Date: Thursday, January 24th, 2019
The cold chain for life sciences continues to undergo seismic change. In 2018, we saw an ongoing shift in the approach pharmaceutical manufacturers take to putting life-saving drugs in the hands of clinicians and patients. In turn, many logistics companies had to adjust their approach to shipping to ensure the cold chain continued to meet the demands of customers’ evolving needs.
The pressures are unmistakable. Healthcare consumers continued to drive significant change as they put mounting pressure on pharmaceutical companies to reduce drug costs — at a time when the industry faces internal pressure to lower its own costs to drive profits. Looking ahead, we see this past year and the recent years leading up to it as a harbinger of things to come. The following four predictions are what we anticipate will continue to drive change in 2019.
Shifting Cold Chain Strategies for Biologics
The pharmaceutical industry is already focusing intently on developing biological drugs because they are generally more effective than traditional chemical-based therapies. However, biologics are more sensitive to temperature variations, which makes shipping them more complex, risky and potentially costly. Going forward, pharmaceutical manufacturers will be re-evaluating their cold chain processes to ensure these more fragile therapies arrive on time and intact at their destinations. This will likely involve evaluating everything in the cold-chain, from temperature controlled packaging to pack-out procedures to different service levels and modes of transportation. It’s also likely that pharmaceutical companies will look to continue to outsource many of the cold chain strategies that aren’t in line with their core capabilities.
Specialty Pharma Adding Complexity and Cost
The rise of specialty pharmaceuticals is having a huge impact on pharmaceutical manufacturers, logistics providers and the patient base. These treatments that are highly specialized are making the cold chain more complex because the treatments are more complex, valuable and often delivered right to the patient’s doorstep. In turn, the patients’ own DNA, via the collection of cell samples, provides the raw materials that pharmaceutical companies use in the development of the eventual therapy — so patients aren’t just the destination for cold chain shipment, but also the point of origination. These therapies are highly sensitive and require very tight temperature ranges, which adds complexity and cost to the logistics lane. Whether direct-to-home or from home to pharma, businesses will be seeking high-performing shipping containers to keep contents within their required temperature range — yet easy for patients to use.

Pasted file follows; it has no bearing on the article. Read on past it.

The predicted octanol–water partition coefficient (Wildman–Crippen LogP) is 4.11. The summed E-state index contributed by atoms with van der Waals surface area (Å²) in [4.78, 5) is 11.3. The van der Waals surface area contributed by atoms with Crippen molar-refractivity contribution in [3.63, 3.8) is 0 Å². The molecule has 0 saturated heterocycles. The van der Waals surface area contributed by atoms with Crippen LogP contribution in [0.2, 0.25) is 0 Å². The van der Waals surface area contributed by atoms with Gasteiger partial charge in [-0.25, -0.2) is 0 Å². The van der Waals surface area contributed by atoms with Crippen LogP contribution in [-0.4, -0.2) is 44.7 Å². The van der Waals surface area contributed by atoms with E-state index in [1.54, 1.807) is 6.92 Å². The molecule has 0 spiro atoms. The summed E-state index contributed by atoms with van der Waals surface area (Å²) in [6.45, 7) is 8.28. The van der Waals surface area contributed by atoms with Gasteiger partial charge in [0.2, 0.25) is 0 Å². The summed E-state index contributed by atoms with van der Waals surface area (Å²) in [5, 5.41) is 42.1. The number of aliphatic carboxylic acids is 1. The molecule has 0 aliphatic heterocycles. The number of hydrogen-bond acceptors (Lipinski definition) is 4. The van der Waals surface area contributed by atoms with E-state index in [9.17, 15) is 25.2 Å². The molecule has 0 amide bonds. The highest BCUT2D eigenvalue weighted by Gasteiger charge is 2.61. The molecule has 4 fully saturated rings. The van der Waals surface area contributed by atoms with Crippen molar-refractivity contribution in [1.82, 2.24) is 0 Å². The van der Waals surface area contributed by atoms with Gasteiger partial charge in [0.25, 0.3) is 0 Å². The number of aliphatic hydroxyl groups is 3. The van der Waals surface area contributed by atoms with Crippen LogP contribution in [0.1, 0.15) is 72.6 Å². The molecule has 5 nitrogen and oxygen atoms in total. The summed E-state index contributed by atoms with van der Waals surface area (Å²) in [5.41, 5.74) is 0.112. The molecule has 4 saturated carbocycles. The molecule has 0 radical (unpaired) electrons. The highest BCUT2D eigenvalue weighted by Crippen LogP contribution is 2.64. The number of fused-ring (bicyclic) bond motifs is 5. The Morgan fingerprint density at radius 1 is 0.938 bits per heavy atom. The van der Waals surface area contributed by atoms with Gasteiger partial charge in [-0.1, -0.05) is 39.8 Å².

Bracing for Brexit Uncertainty
Despite many still-unknowns for the outcome of Brexit, businesses are already bracing for the impact. Fear of disruptions to the pharmaceutical supply chain persist as UK lawmakers continue to negotiate a Brexit deal — and contemplate the possibility of a stalemate. The possibility of a hard Brexit is likely to lead to added duties and taxes and roadblocks leading to delays in the supply chain. To prepare amidst the currently reigning uncertainty, pharmaceutical manufacturers are continuing to take steps to ensure that drugs can flow freely throughout the European Union by localizing the supply chain. Some are warehousing clinical and packaging supplies in mainland Europe — rather than importing — to buy more time and ensure adequate supplies. Some are moving trials out of the UK in the event that UK trials become invalid due to diverging clinical requirements between the UK and the EU. American pharmaceutical companies with infrastructure in the UK are already moving to mainland Europe and laying plans to move product into the UK as they can. As the specifics around Brexit continue to unfold in the first quarter of 2019, the potential to continue shifting infrastructure, product and personnel to the largest market — mainland Europe — will likely continue.
Shifting Reasons for Consolidation
Consolidation among pharmaceutical companies isn’t new. However, the impetus behind the heightened merger and acquisition activity has changed. Eight to 10 years ago, pharmaceutical companies pursued acquisitions primarily to support global growth. As patents cliffs were approaching, acquisitions supported the need to gain drugs in the clinical trial stage to fill pipelines. While this continues, many of the acquisitions going forward will be to gain a foothold in the biologics space. We will likely see more of this as the focus on biologics continues to grow. Likewise, there will be more consolidation among logistics companies to support pharmaceutical manufacturers globally, as well as the industry shift toward outsourcing cold chain strategies to focus on core capabilities.
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